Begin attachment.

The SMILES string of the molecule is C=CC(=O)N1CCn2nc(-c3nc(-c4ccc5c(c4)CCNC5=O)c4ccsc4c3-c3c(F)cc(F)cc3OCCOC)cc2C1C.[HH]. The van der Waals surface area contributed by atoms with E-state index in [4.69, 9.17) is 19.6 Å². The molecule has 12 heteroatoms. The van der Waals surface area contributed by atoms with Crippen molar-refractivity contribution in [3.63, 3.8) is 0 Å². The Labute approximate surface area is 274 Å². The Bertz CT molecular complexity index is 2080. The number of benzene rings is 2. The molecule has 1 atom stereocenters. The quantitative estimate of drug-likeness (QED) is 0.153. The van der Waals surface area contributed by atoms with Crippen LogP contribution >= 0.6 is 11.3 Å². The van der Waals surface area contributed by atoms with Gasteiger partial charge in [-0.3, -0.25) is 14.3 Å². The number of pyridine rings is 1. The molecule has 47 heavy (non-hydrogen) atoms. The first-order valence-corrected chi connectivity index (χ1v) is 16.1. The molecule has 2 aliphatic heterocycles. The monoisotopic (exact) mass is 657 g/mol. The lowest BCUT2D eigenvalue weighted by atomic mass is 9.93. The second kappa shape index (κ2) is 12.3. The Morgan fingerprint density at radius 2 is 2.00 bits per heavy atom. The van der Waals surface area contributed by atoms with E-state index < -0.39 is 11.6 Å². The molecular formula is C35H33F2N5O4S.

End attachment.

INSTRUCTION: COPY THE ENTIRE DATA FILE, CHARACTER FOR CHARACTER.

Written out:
The SMILES string of the molecule is C=CC(=O)N1CCn2nc(-c3nc(-c4ccc5c(c4)CCNC5=O)c4ccsc4c3-c3c(F)cc(F)cc3OCCOC)cc2C1C.[HH]. The van der Waals surface area contributed by atoms with E-state index in [4.69, 9.17) is 19.6 Å². The molecule has 12 heteroatoms. The van der Waals surface area contributed by atoms with Crippen molar-refractivity contribution in [3.63, 3.8) is 0 Å². The Labute approximate surface area is 274 Å². The Bertz CT molecular complexity index is 2080. The number of benzene rings is 2. The molecule has 1 atom stereocenters. The quantitative estimate of drug-likeness (QED) is 0.153. The van der Waals surface area contributed by atoms with Crippen LogP contribution >= 0.6 is 11.3 Å². The van der Waals surface area contributed by atoms with Gasteiger partial charge in [-0.3, -0.25) is 14.3 Å². The number of pyridine rings is 1. The molecule has 47 heavy (non-hydrogen) atoms. The first-order valence-corrected chi connectivity index (χ1v) is 16.1. The molecule has 2 aliphatic heterocycles. The monoisotopic (exact) mass is 657 g/mol. The lowest BCUT2D eigenvalue weighted by atomic mass is 9.93. The second kappa shape index (κ2) is 12.3. The Morgan fingerprint density at radius 2 is 2.00 bits per heavy atom. The van der Waals surface area contributed by atoms with E-state index < -0.39 is 11.6 Å². The molecular formula is C35H33F2N5O4S.